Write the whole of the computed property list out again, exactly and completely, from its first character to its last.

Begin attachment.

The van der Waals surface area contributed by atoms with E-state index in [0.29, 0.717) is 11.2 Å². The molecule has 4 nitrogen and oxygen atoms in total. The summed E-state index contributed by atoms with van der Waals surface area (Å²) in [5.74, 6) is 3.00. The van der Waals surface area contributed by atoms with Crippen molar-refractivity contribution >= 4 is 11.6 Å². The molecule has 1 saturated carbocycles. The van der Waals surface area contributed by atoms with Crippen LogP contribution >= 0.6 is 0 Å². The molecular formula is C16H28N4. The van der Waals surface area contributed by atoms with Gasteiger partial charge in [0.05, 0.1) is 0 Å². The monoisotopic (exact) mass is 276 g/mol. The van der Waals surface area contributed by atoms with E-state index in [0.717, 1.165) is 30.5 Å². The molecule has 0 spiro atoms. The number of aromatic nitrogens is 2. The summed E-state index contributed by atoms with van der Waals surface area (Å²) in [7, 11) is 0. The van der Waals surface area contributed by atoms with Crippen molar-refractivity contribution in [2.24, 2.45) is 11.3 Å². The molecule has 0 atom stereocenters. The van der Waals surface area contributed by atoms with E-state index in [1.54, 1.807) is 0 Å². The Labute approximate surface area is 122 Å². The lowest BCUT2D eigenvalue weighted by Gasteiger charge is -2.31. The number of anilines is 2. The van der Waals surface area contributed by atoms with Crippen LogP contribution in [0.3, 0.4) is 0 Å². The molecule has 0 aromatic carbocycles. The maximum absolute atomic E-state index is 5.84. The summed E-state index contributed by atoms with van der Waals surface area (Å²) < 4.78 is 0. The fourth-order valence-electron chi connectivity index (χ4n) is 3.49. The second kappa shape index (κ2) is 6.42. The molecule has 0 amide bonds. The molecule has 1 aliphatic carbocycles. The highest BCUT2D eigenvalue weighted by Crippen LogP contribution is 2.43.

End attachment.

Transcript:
The van der Waals surface area contributed by atoms with E-state index in [0.29, 0.717) is 11.2 Å². The molecule has 4 nitrogen and oxygen atoms in total. The summed E-state index contributed by atoms with van der Waals surface area (Å²) in [5.74, 6) is 3.00. The van der Waals surface area contributed by atoms with Crippen molar-refractivity contribution >= 4 is 11.6 Å². The molecule has 1 saturated carbocycles. The van der Waals surface area contributed by atoms with Crippen LogP contribution >= 0.6 is 0 Å². The molecular formula is C16H28N4. The van der Waals surface area contributed by atoms with Gasteiger partial charge in [0.05, 0.1) is 0 Å². The monoisotopic (exact) mass is 276 g/mol. The van der Waals surface area contributed by atoms with E-state index in [0.717, 1.165) is 30.5 Å². The molecule has 0 spiro atoms. The number of aromatic nitrogens is 2. The summed E-state index contributed by atoms with van der Waals surface area (Å²) in [7, 11) is 0. The van der Waals surface area contributed by atoms with Crippen molar-refractivity contribution in [2.24, 2.45) is 11.3 Å². The molecule has 0 atom stereocenters. The van der Waals surface area contributed by atoms with E-state index in [1.54, 1.807) is 0 Å². The Labute approximate surface area is 122 Å². The lowest BCUT2D eigenvalue weighted by Gasteiger charge is -2.31. The number of anilines is 2. The van der Waals surface area contributed by atoms with Crippen LogP contribution in [0.3, 0.4) is 0 Å². The molecule has 0 aromatic carbocycles. The maximum absolute atomic E-state index is 5.84. The summed E-state index contributed by atoms with van der Waals surface area (Å²) < 4.78 is 0. The fourth-order valence-electron chi connectivity index (χ4n) is 3.49. The second kappa shape index (κ2) is 6.42. The molecule has 0 amide bonds. The molecule has 1 aliphatic carbocycles. The highest BCUT2D eigenvalue weighted by Crippen LogP contribution is 2.43.